# Homework Help: Statistics Sum of Squares x*y Proof

1. Sep 13, 2014

### laz0r

1. The problem statement, all variables and given/known data

Prove that

$$\sum[(x_{i} - \overline{x})(y_{i} - \overline{y})] = \sum[(x_{i} - \overline{x})y_{i}]$$

2. Relevant equations
None.

3. The attempt at a solution
I tried using the fact that the sum of the mean values is just the mean value, because the sum of a constant is simply a constant, and I expanded out the first sum, but I didn't end up anywhere.

$$\sum[x_{i}y_{i}] - \overline{y}\sum(x_{i}) - \overline{x}\sum(y_{i}) + \overline(x)\overline(y)$$

I have no idea where to go from here, so some inspiration would be much appreciated.

2. Sep 13, 2014

### Ray Vickson

I assume you have n values $x_1, \ldots, x_n$ and $y_1, \ldots,y_n$. In that case your last term above, $\bar{x} \bar{y}$ is incorrect. Can You see why? You can also do other simplifications, but if I say more I will essentially be doing the question for you.

3. Sep 13, 2014

### LCKurtz

Notice that your first and third terms give what is on the right side of the equation. So you are left with showing$$-\sum x_i\bar y + \sum \bar y \bar x = 0$$You're pretty close...

4. Sep 13, 2014

### laz0r

Ok, so I actually did end up getting somewhere and didn't realize it =)

EDIT:

I've done proof

$$\sum[(x_{i}-\overline{x})y_{i}] + \sum[\overline{y}(\overline{x} - x_{i})]$$

Playing around in excel has taught me that $$\sum[\overline{y}(\overline{x} - x_{i})]$$ is actually just equal to zero, because your subtracting an array of x values from the mean and then just multiplying them by a constant, $$\overline{y}$$, then adding them, which nets you zero.

Last edited: Sep 13, 2014
5. Sep 13, 2014

### Ray Vickson

Try writing out a few small examples, such as for n = 2 or n = 3. These are small enough that you can write down everything explicitly and see exactly what is going on.

6. Sep 13, 2014

### laz0r

I've figured out why, but I'm not sure how to explain it symbolically, do you think I would need to elaborate more or is my edited explanation good enough in your view?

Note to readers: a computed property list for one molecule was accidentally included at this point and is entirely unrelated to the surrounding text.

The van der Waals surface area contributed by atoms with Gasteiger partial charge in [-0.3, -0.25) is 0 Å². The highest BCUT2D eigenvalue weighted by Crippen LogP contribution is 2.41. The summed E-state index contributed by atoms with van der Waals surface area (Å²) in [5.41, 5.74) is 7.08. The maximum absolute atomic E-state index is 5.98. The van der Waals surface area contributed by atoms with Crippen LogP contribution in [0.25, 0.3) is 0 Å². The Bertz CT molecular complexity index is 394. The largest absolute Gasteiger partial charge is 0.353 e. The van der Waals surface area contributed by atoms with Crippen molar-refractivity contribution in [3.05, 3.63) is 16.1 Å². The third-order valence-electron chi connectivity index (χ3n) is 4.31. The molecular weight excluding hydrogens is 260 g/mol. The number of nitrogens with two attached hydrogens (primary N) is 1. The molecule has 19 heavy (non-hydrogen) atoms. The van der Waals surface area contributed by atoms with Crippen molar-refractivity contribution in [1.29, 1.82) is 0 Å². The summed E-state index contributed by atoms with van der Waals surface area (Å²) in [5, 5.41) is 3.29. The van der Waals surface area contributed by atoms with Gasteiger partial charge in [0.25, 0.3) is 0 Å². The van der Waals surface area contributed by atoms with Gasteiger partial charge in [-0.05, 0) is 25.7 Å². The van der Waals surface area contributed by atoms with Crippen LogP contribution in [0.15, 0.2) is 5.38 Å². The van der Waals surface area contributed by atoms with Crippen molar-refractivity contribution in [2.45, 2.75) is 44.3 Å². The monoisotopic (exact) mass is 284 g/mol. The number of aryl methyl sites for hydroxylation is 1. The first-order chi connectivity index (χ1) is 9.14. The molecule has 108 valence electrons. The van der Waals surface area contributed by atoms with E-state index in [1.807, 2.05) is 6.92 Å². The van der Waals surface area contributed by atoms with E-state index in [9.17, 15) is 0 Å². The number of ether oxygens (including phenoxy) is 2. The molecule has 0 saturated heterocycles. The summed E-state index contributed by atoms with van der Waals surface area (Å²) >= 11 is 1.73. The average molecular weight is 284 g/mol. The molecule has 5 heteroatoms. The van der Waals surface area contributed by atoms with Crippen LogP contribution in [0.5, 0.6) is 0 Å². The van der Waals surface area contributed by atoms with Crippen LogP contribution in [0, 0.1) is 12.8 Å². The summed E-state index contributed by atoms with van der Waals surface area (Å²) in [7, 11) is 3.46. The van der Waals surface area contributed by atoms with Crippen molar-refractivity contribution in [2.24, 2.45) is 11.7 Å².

Thanks for the help!

7. Sep 13, 2014

### LCKurtz

$\bar x$ and $\sum x_i$ are related to each other. How?

8. Sep 13, 2014

### laz0r

I'm a little bit rusty on my operation of sums, so excuse me if this is incorrect, but can I do this?

$$[(\overline{y})/n][\sum x_{i}] - \overline{y}[\sum x_{i}] = [(\overline{y}^2)/n][\sum(x_{i} - x_{i})]$$

Then what tends to zero appears to be obvious

9. Sep 13, 2014

### LCKurtz

I don't follow that at all. Why don't you just answer my question at the top?

10. Sep 13, 2014

### laz0r

They're related by

$$\overline{x} = [\sum x_{i}]/n$$

11. Sep 13, 2014

### LCKurtz

So you could use $\sum x_i = n\bar x$. Do you see how you might use that to get$$\sum \bar y(\bar x - x_i) = 0\text{?}$$

12. Sep 13, 2014

### laz0r

Wow, it appears my brain took a nap today.

Thank you for your help lol, I appreciate it.

13. Sep 13, 2014

### LCKurtz

So amuse me and show the finishing steps...

14. Sep 13, 2014

### laz0r

Sorry, I'm very slow at typing this latex code..

$$\overline{y}*[\sum(\overline{x} - x_{i})] = 0$$

$$[\sum(\overline{x} - x_{i})] = 0$$

$$\sum(\overline{x}) - \sum(x_{i}) = 0$$

$$n(\overline{x}) - n(\overline{x}) = 0$$

LHS = RHS

used

$$\sum(c) = n*c$$

Where n is the upper bound and 1 is the lower bound of the sum

15. Sep 13, 2014

### LCKurtz

Good. Thanks for finishing it up.